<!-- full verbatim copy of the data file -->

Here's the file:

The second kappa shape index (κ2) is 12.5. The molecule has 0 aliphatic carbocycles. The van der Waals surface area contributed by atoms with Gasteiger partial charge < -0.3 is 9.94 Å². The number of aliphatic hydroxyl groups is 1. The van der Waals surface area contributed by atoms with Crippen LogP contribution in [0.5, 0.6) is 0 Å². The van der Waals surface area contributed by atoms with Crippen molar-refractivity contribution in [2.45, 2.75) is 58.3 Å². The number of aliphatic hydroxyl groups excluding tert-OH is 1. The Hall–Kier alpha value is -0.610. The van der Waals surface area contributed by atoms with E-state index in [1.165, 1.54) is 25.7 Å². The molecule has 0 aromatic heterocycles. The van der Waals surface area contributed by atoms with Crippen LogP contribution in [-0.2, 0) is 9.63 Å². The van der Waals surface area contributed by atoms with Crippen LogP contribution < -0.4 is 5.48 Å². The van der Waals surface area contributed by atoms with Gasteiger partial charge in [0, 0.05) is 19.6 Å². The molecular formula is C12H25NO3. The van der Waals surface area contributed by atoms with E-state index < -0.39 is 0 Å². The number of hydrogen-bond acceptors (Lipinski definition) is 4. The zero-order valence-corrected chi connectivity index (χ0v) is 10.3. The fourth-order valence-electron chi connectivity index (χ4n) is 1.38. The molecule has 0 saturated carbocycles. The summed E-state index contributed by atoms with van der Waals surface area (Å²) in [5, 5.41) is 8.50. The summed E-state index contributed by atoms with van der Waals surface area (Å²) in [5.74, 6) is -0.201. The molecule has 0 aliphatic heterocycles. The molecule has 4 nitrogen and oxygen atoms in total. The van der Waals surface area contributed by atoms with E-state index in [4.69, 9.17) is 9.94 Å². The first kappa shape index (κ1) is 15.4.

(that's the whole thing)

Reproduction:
The second kappa shape index (κ2) is 12.5. The molecule has 0 aliphatic carbocycles. The van der Waals surface area contributed by atoms with Gasteiger partial charge < -0.3 is 9.94 Å². The number of aliphatic hydroxyl groups is 1. The van der Waals surface area contributed by atoms with Crippen LogP contribution in [0.5, 0.6) is 0 Å². The van der Waals surface area contributed by atoms with Crippen molar-refractivity contribution in [2.45, 2.75) is 58.3 Å². The number of aliphatic hydroxyl groups excluding tert-OH is 1. The Hall–Kier alpha value is -0.610. The van der Waals surface area contributed by atoms with E-state index in [1.165, 1.54) is 25.7 Å². The molecule has 0 aromatic heterocycles. The van der Waals surface area contributed by atoms with Crippen LogP contribution in [-0.2, 0) is 9.63 Å². The van der Waals surface area contributed by atoms with Crippen LogP contribution < -0.4 is 5.48 Å². The van der Waals surface area contributed by atoms with Gasteiger partial charge in [0, 0.05) is 19.6 Å². The molecular formula is C12H25NO3. The van der Waals surface area contributed by atoms with E-state index < -0.39 is 0 Å². The number of hydrogen-bond acceptors (Lipinski definition) is 4. The zero-order valence-corrected chi connectivity index (χ0v) is 10.3. The fourth-order valence-electron chi connectivity index (χ4n) is 1.38. The molecule has 0 saturated carbocycles. The summed E-state index contributed by atoms with van der Waals surface area (Å²) in [5, 5.41) is 8.50. The summed E-state index contributed by atoms with van der Waals surface area (Å²) in [5.74, 6) is -0.201. The molecule has 0 aliphatic heterocycles. The molecule has 4 nitrogen and oxygen atoms in total. The van der Waals surface area contributed by atoms with E-state index in [4.69, 9.17) is 9.94 Å². The first kappa shape index (κ1) is 15.4.